Ouster bid greets Detroit’s new animal control director
Detroit — The city has named a new director for its animal control operation, weeks after a child's violent mauling death and calls to install a leader for the department.
Mark Kumpf was among more than 50 applicants in a national search for the job that had been vacant since spring after the city's last director, Charles Brown, resigned the post after joining the city in late 2018.
Detroit's Chief Operating Officer Hakim Berry said Kumpf started Monday and is the fourth new director for the office in as many years.
Berry said he's confident though that Kumpf, who has a 30-year career in animal care and control is committed to Detroit. He will earn $100,000 annually.
"He's taken the opportunity to drive around Detroit and get to know the area," Berry told The Detroit News. "He was just head and shoulders different than anyone we’ve ever seen before. I think he's really dedicated."
But Kumpf's tenure in Detroit is already off to a rocky start as some opponents and animal advocates are pointing to published reports that show he was terminated last year from his most recent position as director of the Animal Resource Center in Montgomery County, Ohio.
“I was concerned once I was notified that this person already has a past history of being not good in the animal welfare community,” said Theresa Sumpter director of the Detroit Pit Crew Dog Rescue.
“I was extremely surprised that this would be the candidate that the city of Detroit would pick especially in the wake of the Emma Hernandez mauling and subsequent death.”
Reached by The News on Monday, Deb Decker, a spokeswoman for Montgomery County, declined to comment on the terms of Kumpf's separation from his employment there.
She also declined to speak about Detroit's decision to hire Kumpf, saying: "We're not going to comment on another community's decision to hire someone who used to work with us."
Kumpf was not made available Monday for an interview. Officials said his first order of business will be to meet with the animal control staff.
Berry said that Montgomery County gave Kumpf a neutral reference. He's seen the news reports about Kumpf's termination in Ohio but said they are outweighed by his "30-year career and experience."
The city, Berry added, did conduct a background check to validate Kumpf's references.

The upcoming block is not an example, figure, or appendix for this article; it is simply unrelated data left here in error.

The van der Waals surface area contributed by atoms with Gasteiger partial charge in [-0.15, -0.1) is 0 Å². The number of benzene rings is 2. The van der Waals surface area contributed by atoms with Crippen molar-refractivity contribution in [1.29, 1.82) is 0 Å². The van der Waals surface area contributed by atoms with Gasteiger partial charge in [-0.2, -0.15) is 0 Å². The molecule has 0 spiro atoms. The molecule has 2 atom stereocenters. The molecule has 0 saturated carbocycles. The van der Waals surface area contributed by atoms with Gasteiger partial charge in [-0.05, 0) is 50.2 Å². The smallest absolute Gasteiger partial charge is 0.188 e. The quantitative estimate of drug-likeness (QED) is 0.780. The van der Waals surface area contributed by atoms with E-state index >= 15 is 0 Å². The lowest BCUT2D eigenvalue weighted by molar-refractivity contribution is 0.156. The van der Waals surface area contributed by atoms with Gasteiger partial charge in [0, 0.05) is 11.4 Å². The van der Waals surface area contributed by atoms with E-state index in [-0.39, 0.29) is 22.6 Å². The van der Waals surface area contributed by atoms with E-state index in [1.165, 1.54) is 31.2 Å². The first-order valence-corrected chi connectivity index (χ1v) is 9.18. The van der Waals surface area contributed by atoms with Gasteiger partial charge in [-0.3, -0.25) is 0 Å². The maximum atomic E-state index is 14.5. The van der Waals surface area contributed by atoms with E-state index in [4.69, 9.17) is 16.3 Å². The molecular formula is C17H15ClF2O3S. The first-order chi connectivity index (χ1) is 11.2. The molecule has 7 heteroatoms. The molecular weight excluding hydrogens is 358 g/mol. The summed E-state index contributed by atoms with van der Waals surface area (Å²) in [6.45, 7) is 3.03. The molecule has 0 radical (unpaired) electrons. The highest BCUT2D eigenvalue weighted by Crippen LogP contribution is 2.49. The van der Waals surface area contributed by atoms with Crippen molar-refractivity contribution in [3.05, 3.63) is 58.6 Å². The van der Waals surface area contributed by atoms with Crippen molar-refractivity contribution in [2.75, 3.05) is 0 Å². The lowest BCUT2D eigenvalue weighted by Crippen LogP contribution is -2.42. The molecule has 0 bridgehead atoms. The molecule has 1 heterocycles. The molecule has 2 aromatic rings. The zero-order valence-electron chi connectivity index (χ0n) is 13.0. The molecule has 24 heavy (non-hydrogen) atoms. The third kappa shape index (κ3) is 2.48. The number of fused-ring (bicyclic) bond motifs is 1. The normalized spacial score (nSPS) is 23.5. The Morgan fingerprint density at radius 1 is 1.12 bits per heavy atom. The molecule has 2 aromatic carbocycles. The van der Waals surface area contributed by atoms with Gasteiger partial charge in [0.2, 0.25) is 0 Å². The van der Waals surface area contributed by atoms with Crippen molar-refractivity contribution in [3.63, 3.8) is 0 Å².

"We don't have any concerns," he said. "I would say judge his experience versus a couple bad articles."
The firing, according to reports by the Dayton Daily News, came amid criticism from animal rights advocates over high euthanasia rates and a critical report from independent consultants, Team Shelter USA.
"There are a lot of things that go into what's considered live-release rates, and I can't speak to all the issues there," Berry said.
Sumpter said she's concern about reports of Kumpf being a part of a civil lawsuit in a dog mauling case from 2014. The suit claims the victim, a Dayton woman, had notified the rescue center multiple times of a problematic dog next door.
“There has been a lot of light shed on the public safety issues that Detroiters face with all the dogs running around, and I think the public and the community have expressed their need and their wishes for their public safety to be taken more seriously,” Sumpter said. “I guess the city wasn’t listening to that. This person is not the person that I feel like we should trust with public safety or with meds.”
Sumpter also took issue with a Team Shelter USA report dated November 2018 that noted the rescue center improperly stored vaccines and reused syringes.
“There’s a number of things that would make me very hesitant to want to hire him in the position of director of Detroit Animal Care and Control,” Sumpter said. “They really must have been scrapping from the bottom of the barrel.”
A petition calling for Kumpf's removal as the director had reached nearly 5,000 signatures by Monday afternoon. Sumpter said a protest is scheduled for Oct. 1 outside of the mayor's office.
There are some in the dog rescue community willing to give Kumpf a chance.
Kristina Millman-Rinaldi, executive director of the nonprofit Detroit Dog Rescue, said she met with Kumpf on Monday after reaching out to the city. She said she liked what Kumpf had to say about his stance on animal welfare, public policy and public safety.